Taxpayer-funded Wintrust Arena falls short of attendance projections
With attendance for DePaul men’s basketball games falling short of projections, taxpayers are footing the bill for another disappointing sports bet.
“If you build it, they will come” is often accepted as sage advice. But this hasn’t exactly been the case for DePaul University’s Wintrust Arena. Attendance to the arena, which was financed in part by taxpayers, has trailed the projections officials touted in advance of its construction.
In addition to hosting university basketball games, Wintrust Arena is home to the Chicago Sky and serves as a venue for concerts and other events. The Metropolitan Pier and Exposition Authority, or MPEA, commissioned HVS, a New York-based consulting firm, to conduct a 2013 feasibility study on the McCormick Place Entertainment District, a development project that included the new DePaul University arena. Despite attendance for DePaul men’s basketball games having previously hovered below 3,000 per game, HVS projected the 10,000-seat Wintrust Arena would draw an average of 9,500 people per game. A February 2017 economic impact report by MPEA eyed an average attendance of 9,000 for Wintrust Arena games and events.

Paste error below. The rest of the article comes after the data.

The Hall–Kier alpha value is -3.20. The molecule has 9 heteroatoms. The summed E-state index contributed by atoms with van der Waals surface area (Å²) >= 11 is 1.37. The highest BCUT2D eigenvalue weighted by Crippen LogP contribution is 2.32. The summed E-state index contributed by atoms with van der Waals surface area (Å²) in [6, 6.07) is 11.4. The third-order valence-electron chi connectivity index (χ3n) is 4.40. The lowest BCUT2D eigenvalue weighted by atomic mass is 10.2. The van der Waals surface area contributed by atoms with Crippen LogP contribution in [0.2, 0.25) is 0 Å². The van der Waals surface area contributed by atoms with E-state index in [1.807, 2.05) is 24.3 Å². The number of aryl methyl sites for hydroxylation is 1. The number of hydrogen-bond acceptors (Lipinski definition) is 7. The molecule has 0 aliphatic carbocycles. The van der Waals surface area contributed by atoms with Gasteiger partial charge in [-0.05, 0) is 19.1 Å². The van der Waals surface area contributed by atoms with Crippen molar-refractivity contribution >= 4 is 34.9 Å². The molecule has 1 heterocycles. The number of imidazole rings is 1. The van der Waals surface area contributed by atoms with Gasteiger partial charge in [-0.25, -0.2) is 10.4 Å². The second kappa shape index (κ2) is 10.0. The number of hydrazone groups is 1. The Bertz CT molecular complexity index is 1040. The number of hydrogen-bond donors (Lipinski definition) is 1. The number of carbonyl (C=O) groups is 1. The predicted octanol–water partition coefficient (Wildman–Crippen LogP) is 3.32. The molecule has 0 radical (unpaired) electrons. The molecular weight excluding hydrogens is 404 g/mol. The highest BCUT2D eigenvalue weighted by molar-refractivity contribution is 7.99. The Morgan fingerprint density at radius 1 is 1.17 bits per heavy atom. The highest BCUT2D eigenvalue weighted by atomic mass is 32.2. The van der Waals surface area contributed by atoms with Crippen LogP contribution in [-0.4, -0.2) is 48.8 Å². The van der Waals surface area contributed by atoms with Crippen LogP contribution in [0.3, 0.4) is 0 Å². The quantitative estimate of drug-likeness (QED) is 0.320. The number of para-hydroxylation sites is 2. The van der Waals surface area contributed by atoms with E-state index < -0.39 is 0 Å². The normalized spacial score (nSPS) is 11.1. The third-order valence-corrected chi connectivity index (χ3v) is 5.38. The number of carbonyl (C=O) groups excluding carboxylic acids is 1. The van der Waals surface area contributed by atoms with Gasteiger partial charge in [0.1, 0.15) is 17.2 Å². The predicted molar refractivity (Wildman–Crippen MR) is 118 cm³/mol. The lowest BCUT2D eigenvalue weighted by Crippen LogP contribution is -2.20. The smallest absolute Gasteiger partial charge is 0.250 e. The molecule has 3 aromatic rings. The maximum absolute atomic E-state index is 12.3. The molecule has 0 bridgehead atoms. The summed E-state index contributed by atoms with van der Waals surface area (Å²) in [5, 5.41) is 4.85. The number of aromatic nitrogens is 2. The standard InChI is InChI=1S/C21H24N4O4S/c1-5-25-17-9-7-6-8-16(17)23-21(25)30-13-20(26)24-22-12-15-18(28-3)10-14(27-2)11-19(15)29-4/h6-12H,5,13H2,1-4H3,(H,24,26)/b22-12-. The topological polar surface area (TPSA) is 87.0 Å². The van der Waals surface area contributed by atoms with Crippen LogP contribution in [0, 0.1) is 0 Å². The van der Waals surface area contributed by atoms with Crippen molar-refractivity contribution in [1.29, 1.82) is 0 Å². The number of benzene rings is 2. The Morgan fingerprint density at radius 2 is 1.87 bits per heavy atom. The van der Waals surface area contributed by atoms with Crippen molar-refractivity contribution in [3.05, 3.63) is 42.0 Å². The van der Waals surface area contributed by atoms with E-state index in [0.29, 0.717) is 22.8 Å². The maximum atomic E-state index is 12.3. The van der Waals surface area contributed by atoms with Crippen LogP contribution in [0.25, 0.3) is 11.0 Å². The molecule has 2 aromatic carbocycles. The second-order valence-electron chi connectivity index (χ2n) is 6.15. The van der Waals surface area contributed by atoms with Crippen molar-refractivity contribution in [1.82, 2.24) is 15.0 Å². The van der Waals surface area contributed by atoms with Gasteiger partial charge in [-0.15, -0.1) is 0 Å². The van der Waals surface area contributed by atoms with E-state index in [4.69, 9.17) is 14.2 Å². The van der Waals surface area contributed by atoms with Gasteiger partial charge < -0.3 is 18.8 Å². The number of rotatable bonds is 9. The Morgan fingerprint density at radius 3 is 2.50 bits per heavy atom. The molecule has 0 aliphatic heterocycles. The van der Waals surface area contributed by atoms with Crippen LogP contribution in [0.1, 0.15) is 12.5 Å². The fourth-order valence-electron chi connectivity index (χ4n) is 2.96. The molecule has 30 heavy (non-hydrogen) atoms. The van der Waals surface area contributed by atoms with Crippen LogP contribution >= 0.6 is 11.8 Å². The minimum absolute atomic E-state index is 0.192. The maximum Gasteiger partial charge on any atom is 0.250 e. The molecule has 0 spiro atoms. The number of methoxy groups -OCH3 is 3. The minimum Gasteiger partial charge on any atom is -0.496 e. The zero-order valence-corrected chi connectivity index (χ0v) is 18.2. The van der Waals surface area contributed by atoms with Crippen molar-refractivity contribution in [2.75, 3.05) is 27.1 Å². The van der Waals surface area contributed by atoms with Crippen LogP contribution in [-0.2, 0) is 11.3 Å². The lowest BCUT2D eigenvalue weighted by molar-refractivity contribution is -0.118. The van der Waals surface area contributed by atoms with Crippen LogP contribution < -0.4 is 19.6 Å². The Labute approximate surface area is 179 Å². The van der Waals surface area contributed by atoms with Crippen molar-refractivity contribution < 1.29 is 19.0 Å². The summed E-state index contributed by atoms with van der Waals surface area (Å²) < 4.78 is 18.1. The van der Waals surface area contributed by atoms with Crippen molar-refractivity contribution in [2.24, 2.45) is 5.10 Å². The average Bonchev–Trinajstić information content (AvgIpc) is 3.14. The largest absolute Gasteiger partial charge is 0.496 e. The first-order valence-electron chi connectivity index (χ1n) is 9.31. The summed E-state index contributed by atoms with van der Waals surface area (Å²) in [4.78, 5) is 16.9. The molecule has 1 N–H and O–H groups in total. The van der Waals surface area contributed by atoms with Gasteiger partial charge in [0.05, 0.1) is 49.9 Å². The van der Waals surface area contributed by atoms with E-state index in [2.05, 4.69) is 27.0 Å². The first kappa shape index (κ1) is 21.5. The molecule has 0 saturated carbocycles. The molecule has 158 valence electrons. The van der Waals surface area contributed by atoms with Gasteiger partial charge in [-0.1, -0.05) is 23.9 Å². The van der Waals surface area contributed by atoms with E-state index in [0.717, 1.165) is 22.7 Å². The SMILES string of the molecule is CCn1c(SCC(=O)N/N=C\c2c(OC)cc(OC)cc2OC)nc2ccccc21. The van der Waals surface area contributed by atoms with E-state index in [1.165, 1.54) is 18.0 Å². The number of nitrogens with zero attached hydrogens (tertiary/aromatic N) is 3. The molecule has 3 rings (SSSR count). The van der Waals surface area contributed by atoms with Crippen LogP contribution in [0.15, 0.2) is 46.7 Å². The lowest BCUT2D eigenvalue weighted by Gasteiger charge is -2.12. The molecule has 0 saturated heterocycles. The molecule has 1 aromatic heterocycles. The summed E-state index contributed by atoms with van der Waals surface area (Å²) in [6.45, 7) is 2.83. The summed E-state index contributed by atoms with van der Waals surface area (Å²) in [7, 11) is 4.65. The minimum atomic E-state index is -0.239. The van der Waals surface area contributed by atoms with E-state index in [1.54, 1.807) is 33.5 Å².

But MPEA documents obtained under the Freedom of Information Act show Wintrust Arena events falling far short of these estimates. Men’s basketball games, for example, have drawn an average of only 3,142 fans per game, trailing HVS and MPEA projections by 67 percent and 65 percent, respectively.
HVS also projected Wintrust Arena would draw a total of 370,000 people per year to the arena for games, concerts and other events. From August 2017 to May 2018, the 10 months since Wintrust Arena opened, fewer than 168,100 people have attended Wintrust Arena events. If the arena’s current average monthly attendance continues, Wintrust Arena will see a total attendance of 201,676 in its inaugural year, or more than 45 percent below HVS projections.
Taxpayers split the cost with DePaul University for the arena, with each contributing $82.5 million. MPEA has insisted the investment will ultimately pay off for taxpayers by generating economic activity, largely through increased consumer spending in the area.
But the notion that MPEA’s McCormack Place project – and the Wintrust Arena in particular – is in the economic interests of Chicago taxpayers is contestable at best. Contrary to optimistic projections by MPEA and HVS, many economists have demonstrated that the costs to taxpayers for publicly financed sports stadiums far outweigh the benefits.
Wintrust Arena joins Soldier Field and Guaranteed Rate Field – the former U.S. Cellular Field – as another questionable recipient of taxpayer dollars. While favorable for politicians’ ribbon-cutting ceremonies, investment in sports arenas and other entertainment venues are best left in private hands.